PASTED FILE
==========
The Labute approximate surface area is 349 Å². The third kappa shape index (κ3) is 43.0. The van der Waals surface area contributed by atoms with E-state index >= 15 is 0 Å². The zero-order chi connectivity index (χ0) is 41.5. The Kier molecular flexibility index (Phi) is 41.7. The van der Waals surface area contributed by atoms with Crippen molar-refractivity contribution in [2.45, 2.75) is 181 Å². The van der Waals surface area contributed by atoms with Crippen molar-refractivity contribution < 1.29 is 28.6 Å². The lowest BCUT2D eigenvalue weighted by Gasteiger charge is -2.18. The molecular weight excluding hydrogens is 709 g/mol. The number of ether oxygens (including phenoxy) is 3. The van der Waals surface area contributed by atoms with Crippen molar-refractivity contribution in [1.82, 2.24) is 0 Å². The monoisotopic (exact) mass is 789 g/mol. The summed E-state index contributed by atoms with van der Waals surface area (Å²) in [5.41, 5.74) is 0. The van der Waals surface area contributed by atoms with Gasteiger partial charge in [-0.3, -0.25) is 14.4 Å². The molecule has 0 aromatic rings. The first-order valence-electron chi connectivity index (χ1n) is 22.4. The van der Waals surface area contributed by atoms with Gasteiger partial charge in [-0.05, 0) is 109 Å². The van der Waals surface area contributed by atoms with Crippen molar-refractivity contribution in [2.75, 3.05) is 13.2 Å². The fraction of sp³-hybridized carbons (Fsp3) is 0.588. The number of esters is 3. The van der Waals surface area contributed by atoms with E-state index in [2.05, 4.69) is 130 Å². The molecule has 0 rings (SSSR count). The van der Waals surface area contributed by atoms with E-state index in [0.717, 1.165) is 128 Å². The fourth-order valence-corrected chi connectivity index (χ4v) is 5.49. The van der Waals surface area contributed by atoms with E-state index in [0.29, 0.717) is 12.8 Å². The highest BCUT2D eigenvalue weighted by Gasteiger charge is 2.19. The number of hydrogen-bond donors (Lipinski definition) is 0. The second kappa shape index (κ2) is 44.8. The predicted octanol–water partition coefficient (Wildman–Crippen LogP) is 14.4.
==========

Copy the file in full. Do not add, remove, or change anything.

The Labute approximate surface area is 349 Å². The third kappa shape index (κ3) is 43.0. The van der Waals surface area contributed by atoms with E-state index >= 15 is 0 Å². The zero-order chi connectivity index (χ0) is 41.5. The Kier molecular flexibility index (Phi) is 41.7. The van der Waals surface area contributed by atoms with Crippen molar-refractivity contribution in [2.45, 2.75) is 181 Å². The van der Waals surface area contributed by atoms with Crippen molar-refractivity contribution < 1.29 is 28.6 Å². The lowest BCUT2D eigenvalue weighted by Gasteiger charge is -2.18. The molecular weight excluding hydrogens is 709 g/mol. The number of ether oxygens (including phenoxy) is 3. The van der Waals surface area contributed by atoms with Crippen molar-refractivity contribution in [1.82, 2.24) is 0 Å². The monoisotopic (exact) mass is 789 g/mol. The summed E-state index contributed by atoms with van der Waals surface area (Å²) in [5.41, 5.74) is 0. The van der Waals surface area contributed by atoms with Gasteiger partial charge in [-0.3, -0.25) is 14.4 Å². The molecule has 0 aromatic rings. The first-order valence-electron chi connectivity index (χ1n) is 22.4. The van der Waals surface area contributed by atoms with Gasteiger partial charge in [-0.05, 0) is 109 Å². The van der Waals surface area contributed by atoms with Crippen molar-refractivity contribution in [2.75, 3.05) is 13.2 Å². The fraction of sp³-hybridized carbons (Fsp3) is 0.588. The number of esters is 3. The van der Waals surface area contributed by atoms with E-state index in [2.05, 4.69) is 130 Å². The molecule has 0 rings (SSSR count). The van der Waals surface area contributed by atoms with E-state index in [0.717, 1.165) is 128 Å². The fourth-order valence-corrected chi connectivity index (χ4v) is 5.49. The van der Waals surface area contributed by atoms with E-state index in [0.29, 0.717) is 12.8 Å². The highest BCUT2D eigenvalue weighted by Gasteiger charge is 2.19. The number of hydrogen-bond donors (Lipinski definition) is 0. The second kappa shape index (κ2) is 44.8. The predicted octanol–water partition coefficient (Wildman–Crippen LogP) is 14.4.